What does any of this have to do with Black Lives Matter? Black-Palestinian solidarity stretches back decades, and from the first days of Black Lives Matter, organizers have explicitly linked these two movements. Philosopher and activist Angela Davis has long acknowledged the deep links between the U.S. prison-industrial complex, racial violence, and Palestinian political incarceration. During the protests in Ferguson, Missouri, after the police killing of Michael Brown in 2014, protesters held signs expressing solidarity with Palestinians and Palestinians took to social media to share instructions for how to treat tear gas.
The protests of last summer, spurred by the police killing of George Floyd pushed Black Lives Matter to the center of U.S. political discourse, transforming it from a controversial movement (in the eyes of some) to a mainstream political force that was impossible to ignore. Major corporations, celebrities, and universities that might have been silent before were proudly displaying their support for the phrase and the movement behind it.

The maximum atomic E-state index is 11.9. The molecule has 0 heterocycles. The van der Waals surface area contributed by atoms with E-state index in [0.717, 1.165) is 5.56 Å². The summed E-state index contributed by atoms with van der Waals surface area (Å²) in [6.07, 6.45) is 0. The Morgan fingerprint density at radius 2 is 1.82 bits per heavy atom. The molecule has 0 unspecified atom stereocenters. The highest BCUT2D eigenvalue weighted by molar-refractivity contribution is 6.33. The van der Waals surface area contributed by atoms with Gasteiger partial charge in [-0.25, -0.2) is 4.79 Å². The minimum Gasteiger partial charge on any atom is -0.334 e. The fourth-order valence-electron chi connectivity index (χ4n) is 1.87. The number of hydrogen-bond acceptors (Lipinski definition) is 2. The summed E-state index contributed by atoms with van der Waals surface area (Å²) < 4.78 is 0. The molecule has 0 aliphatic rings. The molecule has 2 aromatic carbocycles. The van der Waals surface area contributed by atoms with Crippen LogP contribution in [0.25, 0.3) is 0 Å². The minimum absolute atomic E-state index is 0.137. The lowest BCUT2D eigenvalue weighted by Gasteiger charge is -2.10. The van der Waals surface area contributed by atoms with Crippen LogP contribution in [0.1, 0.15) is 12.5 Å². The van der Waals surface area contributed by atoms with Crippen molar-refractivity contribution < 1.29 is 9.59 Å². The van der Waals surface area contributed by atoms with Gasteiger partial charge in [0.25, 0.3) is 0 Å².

In Palestine, too, George Floyd’s killing had an impact on the relationship between these two movements. For example, George Floyd’s image was painted on the separation barrier built around the occupied West Bank. After the fatal Israeli police killing of Eyad al-Hallaq, an unarmed Palestinian man, in Jerusalem, protesters in Palestine held up posters with al-Hallaq’s image next to that of George Floyd’s, bearing the slogan, “From the USA to Palestine… Racism is a crime.